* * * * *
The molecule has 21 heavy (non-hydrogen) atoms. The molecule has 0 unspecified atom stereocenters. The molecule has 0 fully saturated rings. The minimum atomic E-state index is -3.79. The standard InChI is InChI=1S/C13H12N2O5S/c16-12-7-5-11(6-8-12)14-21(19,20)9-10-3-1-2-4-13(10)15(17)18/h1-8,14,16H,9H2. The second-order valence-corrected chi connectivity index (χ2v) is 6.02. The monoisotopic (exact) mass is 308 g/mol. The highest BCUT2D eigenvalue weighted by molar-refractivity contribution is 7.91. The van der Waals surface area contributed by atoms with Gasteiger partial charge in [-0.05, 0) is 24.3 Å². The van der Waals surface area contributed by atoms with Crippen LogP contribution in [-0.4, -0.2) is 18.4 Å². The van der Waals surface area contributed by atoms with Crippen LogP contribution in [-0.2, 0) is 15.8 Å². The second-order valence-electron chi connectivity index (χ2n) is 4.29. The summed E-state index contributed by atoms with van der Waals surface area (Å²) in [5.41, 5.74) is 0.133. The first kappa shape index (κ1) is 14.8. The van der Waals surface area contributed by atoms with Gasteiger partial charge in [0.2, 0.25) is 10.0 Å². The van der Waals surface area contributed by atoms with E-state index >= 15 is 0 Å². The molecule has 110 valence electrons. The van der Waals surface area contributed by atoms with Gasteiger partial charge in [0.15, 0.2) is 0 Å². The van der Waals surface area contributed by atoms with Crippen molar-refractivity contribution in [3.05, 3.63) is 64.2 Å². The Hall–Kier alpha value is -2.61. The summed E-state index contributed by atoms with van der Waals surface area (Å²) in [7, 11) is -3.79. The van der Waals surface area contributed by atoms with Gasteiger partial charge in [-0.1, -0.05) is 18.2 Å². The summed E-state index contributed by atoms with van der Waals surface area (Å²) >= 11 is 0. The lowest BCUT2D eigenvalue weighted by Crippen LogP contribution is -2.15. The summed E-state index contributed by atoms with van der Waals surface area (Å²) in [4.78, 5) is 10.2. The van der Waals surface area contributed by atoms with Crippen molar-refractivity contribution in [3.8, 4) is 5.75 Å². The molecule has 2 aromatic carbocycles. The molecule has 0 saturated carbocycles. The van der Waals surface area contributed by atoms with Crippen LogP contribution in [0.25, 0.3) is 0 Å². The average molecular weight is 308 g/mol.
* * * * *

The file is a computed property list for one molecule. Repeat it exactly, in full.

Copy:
The molecule has 21 heavy (non-hydrogen) atoms. The molecule has 0 unspecified atom stereocenters. The molecule has 0 fully saturated rings. The minimum atomic E-state index is -3.79. The standard InChI is InChI=1S/C13H12N2O5S/c16-12-7-5-11(6-8-12)14-21(19,20)9-10-3-1-2-4-13(10)15(17)18/h1-8,14,16H,9H2. The second-order valence-corrected chi connectivity index (χ2v) is 6.02. The monoisotopic (exact) mass is 308 g/mol. The highest BCUT2D eigenvalue weighted by molar-refractivity contribution is 7.91. The van der Waals surface area contributed by atoms with Gasteiger partial charge in [-0.05, 0) is 24.3 Å². The van der Waals surface area contributed by atoms with Crippen LogP contribution in [-0.4, -0.2) is 18.4 Å². The van der Waals surface area contributed by atoms with Crippen LogP contribution in [-0.2, 0) is 15.8 Å². The second-order valence-electron chi connectivity index (χ2n) is 4.29. The summed E-state index contributed by atoms with van der Waals surface area (Å²) in [5.41, 5.74) is 0.133. The first kappa shape index (κ1) is 14.8. The van der Waals surface area contributed by atoms with Gasteiger partial charge in [0.2, 0.25) is 10.0 Å². The van der Waals surface area contributed by atoms with E-state index >= 15 is 0 Å². The molecule has 110 valence electrons. The van der Waals surface area contributed by atoms with Gasteiger partial charge in [0.15, 0.2) is 0 Å². The van der Waals surface area contributed by atoms with Crippen molar-refractivity contribution in [3.05, 3.63) is 64.2 Å². The Hall–Kier alpha value is -2.61. The summed E-state index contributed by atoms with van der Waals surface area (Å²) in [7, 11) is -3.79. The van der Waals surface area contributed by atoms with Gasteiger partial charge in [-0.1, -0.05) is 18.2 Å². The summed E-state index contributed by atoms with van der Waals surface area (Å²) >= 11 is 0. The lowest BCUT2D eigenvalue weighted by Crippen LogP contribution is -2.15. The summed E-state index contributed by atoms with van der Waals surface area (Å²) in [4.78, 5) is 10.2. The van der Waals surface area contributed by atoms with Crippen molar-refractivity contribution in [3.8, 4) is 5.75 Å². The molecule has 2 aromatic carbocycles. The molecule has 0 saturated carbocycles. The van der Waals surface area contributed by atoms with Crippen LogP contribution in [0.25, 0.3) is 0 Å². The average molecular weight is 308 g/mol.